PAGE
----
The first paragraph is about the hook of your story and your protagonist. If you can, do not mention the title of the book here. Why? The title doesn’t matter to your protagonist at all; it’s just the marketing angle. Your first paragraph is about the story. That’s what really matters.

You have to remember too that your title might get changed prior to publication. Many great authors don’t really know how to come up with solid titles. Agents and editors help with that, and ultimately, it’s up to the publisher.

So save the title for the third paragraph of your query. (I’ll get to that, below.)

Paragraph 2: the story’s challenge

The second paragraph is about the end of your story. If the first paragraph is your hook and introduction to the main character, your second paragraph is about what Important Thing the protagonist has to face.

This is the personal challenge, the fork in the road – and ultimately, the reason we’re reading the story.

Note About Names: I recommend only mentioning the name of the protagonist and otherwise describing all other characters by what they are (examples: best friend, pet dolphin, evil twin, etc.).

Paragraph 3: nuts & bolts

This is your nuts and bolts paragraph, and so it’s the one where you mention the working title of your book.

NOTE: Only mention the title once in the body of your query. You want to use as few words as possible, so that means no repeating.

This paragraph is where you list:

Paragraph 4: why this agent

This is where I like to explain why I chose to pursue that particular agent. You can place this paragraph right at the beginning of your query if you feel more comfortable with that. It’s entirely a matter of taste.

For me, why I get to the story first – I’m a bit shy. I feel like my story is the more interesting thing about my query, so that’s what leads. I then take the time to sort of introduce myself in the fourth paragraph, where I explain why I chose them.

Paragraph 5: parts included

Where you explain what-is-requested because the agent asked for it this way – that’s the type of information you want to write here. It’s seldom more than a sentence or two, simply explaining:

  • what you’ve attached (if that’s what they want),
  • what you’ve cut-and-pasted below your signature (if that’s what they want),
  • and what link you’ve provided so they can view your artwork or download your file (if that’s what they want).

Paragraph 6 (optional): bragging rights

Many writers do this and get results. I don’t like to do it, so I don’t. This is the paragraph where you toot your own horn. You talk about how great you are and why the agent should want you as a client.

I don’t like to do this because it’s my feeling that my query should stand on its own, not on the merits of my past. If my query is sharp enough to get their attention, they’ll read my manuscript or chapter samples. If that’s good enough, they’ll Google me and find out my credentials before phoning me.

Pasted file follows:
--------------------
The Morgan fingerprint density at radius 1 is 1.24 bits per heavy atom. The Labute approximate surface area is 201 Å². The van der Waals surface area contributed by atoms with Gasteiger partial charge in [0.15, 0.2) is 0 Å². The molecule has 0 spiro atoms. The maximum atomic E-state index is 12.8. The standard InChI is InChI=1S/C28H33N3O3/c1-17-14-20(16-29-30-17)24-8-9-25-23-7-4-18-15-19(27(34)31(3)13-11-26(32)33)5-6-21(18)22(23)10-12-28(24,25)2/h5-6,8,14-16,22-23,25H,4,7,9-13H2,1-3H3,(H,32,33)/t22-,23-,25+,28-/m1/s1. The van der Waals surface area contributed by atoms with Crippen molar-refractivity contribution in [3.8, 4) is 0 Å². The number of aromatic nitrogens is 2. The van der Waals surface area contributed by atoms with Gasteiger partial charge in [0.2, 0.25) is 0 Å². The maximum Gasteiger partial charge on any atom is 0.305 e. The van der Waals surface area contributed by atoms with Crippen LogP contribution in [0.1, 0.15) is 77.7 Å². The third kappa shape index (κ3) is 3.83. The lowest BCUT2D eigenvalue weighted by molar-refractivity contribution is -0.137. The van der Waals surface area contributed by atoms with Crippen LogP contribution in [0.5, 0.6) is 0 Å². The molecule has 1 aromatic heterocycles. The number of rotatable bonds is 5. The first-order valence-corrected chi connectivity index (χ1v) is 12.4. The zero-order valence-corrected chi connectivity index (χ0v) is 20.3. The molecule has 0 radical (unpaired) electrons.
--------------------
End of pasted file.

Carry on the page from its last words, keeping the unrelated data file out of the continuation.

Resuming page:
That isn’t to say you shouldn’t do it. But if you don’t have any writing credentials to speak of, know right now that it doesn’t matter.

What you should never do is mention how much your reading group loves the story. This will kill your chances of being taken seriously. Death. Actually, more like this: deaththththth.

You can mention awards, but only if the awards you’ve won are somehow related to what you’re sending for consideration. It doesn’t have to be a writing award, just an award that is related to your query materials.

The Closing

You should always close your query with something that sounds like you. I personally hate using “Sincerely,” so I never use it. Why? I’m always sincere; it’s a given.

Whatever you use, make it yours and don’t forget the comma at the end. In English, you must have a comma after your greeting and your closing.

It’s never, “Best regards” or “Best regards.” It has to have a comma, like this: Best regards, and then on the next line, your name.

In your signature, you should include your best phone number, your personal address and your email address (it doesn’t matter that they have it, this is a matter of form and formality).

Don’t Forget

  • Always draft your query in a document. Don’t ever draft it directly in your email form.
  • Keep track of all your queries. Don’t delete any of them and make note of how long you’ve waited to hear back from an agent. If they ask for 6 weeks, give them 6 weeks to respond.
  • If you don’t get any response from an agent, then consider that a rejection. But don’t feel like you shouldn’t send them something else. Don’t give up.
  • If you get a personal rejection from an agent, that’s a good sign. It means your query has warranted a response.
  • If you get an offer from an agent (HURRAY!), ask for a couple of weeks to consider.
    • Have a literary or media attorney review your contract before you sign.
    • Also, if you’re still waiting to hear back from other agents about the same manuscript, contact them. Let them know you have an offer on the table and that they have a couple of weeks to make a counter-offer.

Keep Going

Writing takes time and energy. Landing an agent takes painful, horrid, tooth-decaying effort. But don’t give up. Just keep at it.

Send out a new batch of queries every 3 months. That way, you won’t go insane querying too often and you’ll also know you’ve given your latest batch of agents plenty of time to weed through their Inbox.

If you query 8-10 agents about a manuscript and they all turn it down, that means you should look closer at your query letter, but also that you need to reconsider your story. Maybe it isn’t ready for the market.

Do your re-writes and try again with a new list.

Can you or should you resubmit the same manuscript to an agent? Well, no. Not the same manuscript, at any rate. If you send a manuscript and they reject it, you should only send that project to them again if you’ve made some drastic improvements (read: re-writes, not just an edit).

Keep creating, no matter what.



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K.C. Hill